Sunday, October 7, 2012

Bad Day at Black Rock

Upon his arrival in the small town of Black Rock, John J. Macreedy (Spencer Tracy) is greeted with resentment by the residents. Maybe it's because he's a one-armed man. Maybe it's because he's an outsider. Or maybe it's because of why he showed up in Black Rock in the first place.

Made in an era of racial discrimination, John Sturges' Bad Day at Black Rock speaks of a time when it was all right for slurs to be spewed. (Of course, it's scorned upon nowadays.) The film also displays some damn fine acting from its stars.

Along with Tracy, the cast for Bad Day at Black Rock includes Robert Ryan, Ernest Borgnine, Lee Marvin, Walter Brennan and Anne Francis. They're all great, especially Ryan, Borgnine and Marvin as the men who want Macreedy out of town. But this is Tracy's show.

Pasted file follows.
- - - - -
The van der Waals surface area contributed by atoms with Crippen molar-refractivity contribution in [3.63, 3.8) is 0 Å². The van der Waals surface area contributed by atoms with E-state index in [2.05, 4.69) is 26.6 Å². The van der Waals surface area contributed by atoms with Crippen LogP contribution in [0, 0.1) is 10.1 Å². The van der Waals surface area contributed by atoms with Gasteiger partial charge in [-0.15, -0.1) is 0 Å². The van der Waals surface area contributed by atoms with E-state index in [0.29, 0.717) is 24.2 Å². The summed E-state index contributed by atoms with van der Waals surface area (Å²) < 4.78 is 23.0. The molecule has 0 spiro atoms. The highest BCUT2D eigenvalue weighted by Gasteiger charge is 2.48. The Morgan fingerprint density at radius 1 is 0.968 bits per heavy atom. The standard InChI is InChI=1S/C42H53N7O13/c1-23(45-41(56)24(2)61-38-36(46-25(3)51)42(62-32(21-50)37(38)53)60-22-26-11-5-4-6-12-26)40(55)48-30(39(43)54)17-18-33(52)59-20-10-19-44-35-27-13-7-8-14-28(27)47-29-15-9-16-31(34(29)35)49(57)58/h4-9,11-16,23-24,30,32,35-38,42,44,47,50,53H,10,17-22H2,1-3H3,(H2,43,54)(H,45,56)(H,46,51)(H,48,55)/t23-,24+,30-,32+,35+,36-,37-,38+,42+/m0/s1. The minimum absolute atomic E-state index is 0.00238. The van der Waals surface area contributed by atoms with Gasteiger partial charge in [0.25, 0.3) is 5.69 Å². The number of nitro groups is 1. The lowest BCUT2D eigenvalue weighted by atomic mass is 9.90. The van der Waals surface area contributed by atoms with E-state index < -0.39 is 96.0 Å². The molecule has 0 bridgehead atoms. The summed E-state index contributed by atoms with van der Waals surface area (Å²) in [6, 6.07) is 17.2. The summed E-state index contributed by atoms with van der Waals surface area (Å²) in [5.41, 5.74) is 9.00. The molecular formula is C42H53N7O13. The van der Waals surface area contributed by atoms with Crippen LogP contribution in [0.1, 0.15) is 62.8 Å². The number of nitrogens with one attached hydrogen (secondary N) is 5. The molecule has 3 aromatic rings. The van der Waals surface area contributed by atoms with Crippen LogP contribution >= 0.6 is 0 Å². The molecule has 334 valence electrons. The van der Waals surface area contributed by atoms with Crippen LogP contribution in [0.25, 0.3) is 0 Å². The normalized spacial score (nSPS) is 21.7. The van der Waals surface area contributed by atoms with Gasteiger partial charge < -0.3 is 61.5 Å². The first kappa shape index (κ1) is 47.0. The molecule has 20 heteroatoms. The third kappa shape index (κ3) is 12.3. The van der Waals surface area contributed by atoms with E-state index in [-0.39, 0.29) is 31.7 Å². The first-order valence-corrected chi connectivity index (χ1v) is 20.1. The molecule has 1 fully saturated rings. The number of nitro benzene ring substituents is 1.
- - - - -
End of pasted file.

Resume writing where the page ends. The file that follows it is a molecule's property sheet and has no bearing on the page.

Sturges, most famous for The Magnificent Seven and The Great Escape, displays a sort of beauty within the ugliness of the story. The main contributor to that is William C. Mellor's cinematography. It captures the vast landscapes of the west. It's true beauty.

Bad Day at Black Rock seems slightly out of date nowadays (though it can be relateable with the response to 9/11), but it must have been a real eye opener back in 1955. With a cast like this, can you really go wrong?

My Rating: ****1/2

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